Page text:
By Shreeya Nanda, Senior medwireNews Reporter
Phase III trial results support the use of intravenously administered PEGylated Escherichia coli asparaginase (PEG-asparaginase) as the preparation of choice in children and adolescents with acute lymphoblastic leukaemia (ALL).
The toxicity and efficacy profiles of PEG-asparaginase were comparable to those of the intramuscular native E. coli L-asparaginase preparation, but quality-of-life with respect to anxiety was significantly lower. Moreover, as a result of a longer half-life, PEG-asparaginase requires a less frequent dosing schedule, say the researchers, who recommend its use as “front-line treatment” for this patient population.
In the Dana-Farber Cancer Institute Acute Lymphoblastic Leukaemia Consortium Protocol 05-001 (DFCI 05-001) trial, 463 of 551 newly diagnosed ALL patients aged 1–18 years achieved complete remission with 32 days of induction therapy. These patients were randomly allocated to receive either intravenous PEG-asparaginase (15 doses of 2500 IU/m2 every 2 weeks) or intramuscular native E. coli L-asparaginase (30 doses of 25,000 IU/m2 weekly).
The overall incidence of asparaginase-related side effects was comparable between the arms, at 28% for the 232 patients in the intravenous group and 26% for the 231 in the intramuscular group. Incidence rates of individual adverse events – such as allergy, pancreatitis and thrombotic or bleeding complications – also did not differ significantly.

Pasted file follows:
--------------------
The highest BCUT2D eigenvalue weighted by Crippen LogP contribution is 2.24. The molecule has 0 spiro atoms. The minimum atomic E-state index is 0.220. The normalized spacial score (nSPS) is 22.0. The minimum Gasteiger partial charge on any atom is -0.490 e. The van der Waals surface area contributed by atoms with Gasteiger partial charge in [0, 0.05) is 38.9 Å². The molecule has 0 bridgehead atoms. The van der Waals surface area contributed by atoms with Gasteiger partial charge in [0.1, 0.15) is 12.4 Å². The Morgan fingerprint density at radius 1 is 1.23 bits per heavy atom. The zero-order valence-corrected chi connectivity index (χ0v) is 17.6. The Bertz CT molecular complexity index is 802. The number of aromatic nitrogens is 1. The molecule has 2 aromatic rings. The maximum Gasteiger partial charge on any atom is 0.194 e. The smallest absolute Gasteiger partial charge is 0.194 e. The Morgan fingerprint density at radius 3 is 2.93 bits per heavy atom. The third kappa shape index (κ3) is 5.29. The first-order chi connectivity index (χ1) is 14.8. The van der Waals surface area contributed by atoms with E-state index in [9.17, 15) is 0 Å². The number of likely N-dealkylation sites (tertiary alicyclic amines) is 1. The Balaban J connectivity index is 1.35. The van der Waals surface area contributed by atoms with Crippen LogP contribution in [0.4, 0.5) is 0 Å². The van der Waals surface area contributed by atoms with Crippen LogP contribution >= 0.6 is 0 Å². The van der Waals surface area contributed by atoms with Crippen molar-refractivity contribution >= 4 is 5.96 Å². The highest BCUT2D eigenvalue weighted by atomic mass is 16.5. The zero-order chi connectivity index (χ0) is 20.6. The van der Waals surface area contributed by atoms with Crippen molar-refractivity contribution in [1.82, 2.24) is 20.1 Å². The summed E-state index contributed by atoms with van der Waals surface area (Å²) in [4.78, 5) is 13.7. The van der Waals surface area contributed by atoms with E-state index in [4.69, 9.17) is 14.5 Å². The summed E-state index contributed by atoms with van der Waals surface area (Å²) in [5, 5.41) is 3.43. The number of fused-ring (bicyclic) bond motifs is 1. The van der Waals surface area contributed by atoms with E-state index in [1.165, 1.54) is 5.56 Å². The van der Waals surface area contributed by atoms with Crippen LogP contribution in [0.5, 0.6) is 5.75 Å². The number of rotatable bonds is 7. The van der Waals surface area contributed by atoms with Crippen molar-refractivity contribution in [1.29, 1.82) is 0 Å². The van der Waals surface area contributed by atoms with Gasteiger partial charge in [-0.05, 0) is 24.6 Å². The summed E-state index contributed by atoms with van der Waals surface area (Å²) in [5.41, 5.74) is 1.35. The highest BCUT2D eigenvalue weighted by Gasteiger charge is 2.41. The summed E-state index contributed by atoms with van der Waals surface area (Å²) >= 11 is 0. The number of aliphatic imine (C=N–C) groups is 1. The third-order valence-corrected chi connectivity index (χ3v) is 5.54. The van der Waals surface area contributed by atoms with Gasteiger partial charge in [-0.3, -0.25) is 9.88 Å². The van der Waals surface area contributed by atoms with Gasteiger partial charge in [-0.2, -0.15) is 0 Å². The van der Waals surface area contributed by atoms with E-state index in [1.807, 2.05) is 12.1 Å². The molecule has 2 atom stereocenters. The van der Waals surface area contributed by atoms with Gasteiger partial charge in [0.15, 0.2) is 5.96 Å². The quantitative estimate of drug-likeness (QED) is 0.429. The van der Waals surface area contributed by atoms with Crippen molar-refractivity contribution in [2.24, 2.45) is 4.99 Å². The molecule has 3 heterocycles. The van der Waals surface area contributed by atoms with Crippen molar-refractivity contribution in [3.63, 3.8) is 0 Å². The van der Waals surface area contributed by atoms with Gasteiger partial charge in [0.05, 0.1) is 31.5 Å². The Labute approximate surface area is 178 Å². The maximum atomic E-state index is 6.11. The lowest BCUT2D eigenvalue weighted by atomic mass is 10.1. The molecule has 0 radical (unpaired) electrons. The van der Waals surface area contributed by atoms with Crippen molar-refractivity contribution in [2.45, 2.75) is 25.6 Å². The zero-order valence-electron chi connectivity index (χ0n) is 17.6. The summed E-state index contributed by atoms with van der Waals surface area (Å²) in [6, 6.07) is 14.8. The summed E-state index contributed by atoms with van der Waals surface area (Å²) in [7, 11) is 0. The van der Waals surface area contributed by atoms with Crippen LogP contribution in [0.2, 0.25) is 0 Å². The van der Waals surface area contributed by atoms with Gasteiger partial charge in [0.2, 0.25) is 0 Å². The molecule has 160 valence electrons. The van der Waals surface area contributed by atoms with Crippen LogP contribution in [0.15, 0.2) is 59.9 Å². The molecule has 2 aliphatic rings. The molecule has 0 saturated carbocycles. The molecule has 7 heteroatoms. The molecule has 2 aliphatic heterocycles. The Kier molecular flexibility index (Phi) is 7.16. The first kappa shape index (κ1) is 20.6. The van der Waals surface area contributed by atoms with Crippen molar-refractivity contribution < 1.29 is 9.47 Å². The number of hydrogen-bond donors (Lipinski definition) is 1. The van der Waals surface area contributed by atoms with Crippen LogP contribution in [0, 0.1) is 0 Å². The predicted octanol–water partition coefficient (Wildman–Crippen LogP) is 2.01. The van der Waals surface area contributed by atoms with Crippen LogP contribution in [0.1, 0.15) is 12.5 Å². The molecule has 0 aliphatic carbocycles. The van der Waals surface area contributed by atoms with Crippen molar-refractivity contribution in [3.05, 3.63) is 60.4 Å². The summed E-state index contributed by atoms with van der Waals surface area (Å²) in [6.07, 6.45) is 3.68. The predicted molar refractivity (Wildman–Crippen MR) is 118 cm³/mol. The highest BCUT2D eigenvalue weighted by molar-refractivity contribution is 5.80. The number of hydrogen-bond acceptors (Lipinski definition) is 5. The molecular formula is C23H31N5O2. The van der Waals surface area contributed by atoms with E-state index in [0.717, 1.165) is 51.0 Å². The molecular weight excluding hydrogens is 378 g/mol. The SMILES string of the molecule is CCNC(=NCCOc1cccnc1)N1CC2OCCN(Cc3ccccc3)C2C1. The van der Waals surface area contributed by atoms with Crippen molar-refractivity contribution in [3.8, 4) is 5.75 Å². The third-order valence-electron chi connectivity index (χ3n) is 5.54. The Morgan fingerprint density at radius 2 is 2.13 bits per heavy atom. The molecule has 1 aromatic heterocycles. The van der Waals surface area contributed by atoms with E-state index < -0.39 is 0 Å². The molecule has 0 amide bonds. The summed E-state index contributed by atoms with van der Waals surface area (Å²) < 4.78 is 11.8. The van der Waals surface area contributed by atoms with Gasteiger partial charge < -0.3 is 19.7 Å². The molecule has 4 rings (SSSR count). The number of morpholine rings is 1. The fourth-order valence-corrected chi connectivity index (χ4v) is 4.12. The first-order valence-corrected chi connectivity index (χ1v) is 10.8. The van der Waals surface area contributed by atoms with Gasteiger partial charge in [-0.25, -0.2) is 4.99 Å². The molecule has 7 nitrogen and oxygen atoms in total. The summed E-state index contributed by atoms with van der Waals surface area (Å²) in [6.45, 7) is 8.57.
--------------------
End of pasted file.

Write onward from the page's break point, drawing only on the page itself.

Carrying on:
Bacterial or fungal infections were the most frequent adverse event of grade 3 or higher in the intravenous PEG-asparaginase and the intramuscular native E. coli L-asparaginase groups, followed by asparaginase-related allergy. Two deaths, one in each treatment arm, were attributed to the study treatment.
After a median follow-up of 6 years, the 5-year disease-free and overall survival rates were also similar between patients given the intravenous and the intramuscular preparations, at 90% versus 89% and 96% versus 94%, respectively.
Both patients and parents or guardians reported significantly lower procedural and treatment anxiety, as assessed by the PedsQL questionnaire, with intravenous than with intramuscular asparaginase. But scores for pain and hurt, fatigue (either general or sleep/rest) were comparable, report Lewis Silverman (Dana-Farber Cancer Institute, Boston, Massachusetts, USA) and fellow DFCI 05-001 investigators.
The author of an accompanying commentary, published in The Lancet Oncology, say that the study “contributes to asparaginase treatment optimisation and monitoring”.
They add that these findings and those of other studies “reinforce the idea that intravenous PEG-asparaginase is the preparation that should be used in modern clinical trials commencing with the first planned exposure to the drug in the treatment schedule”, citing the reduction in the number of hospital visits, frequency of immunological reactions, and patient and parent anxiety.
Noting that ongoing trials have adopted the intravenous PEG-asparaginase, Carmelo Rizzari (University of Milano-Bicocca, Monza, Italy) concludes: “Hopefully soon, additional information will be available to enable us to finally choose not only the best asparaginase preparation but also the best schedule and treatment drug monitoring programme.”
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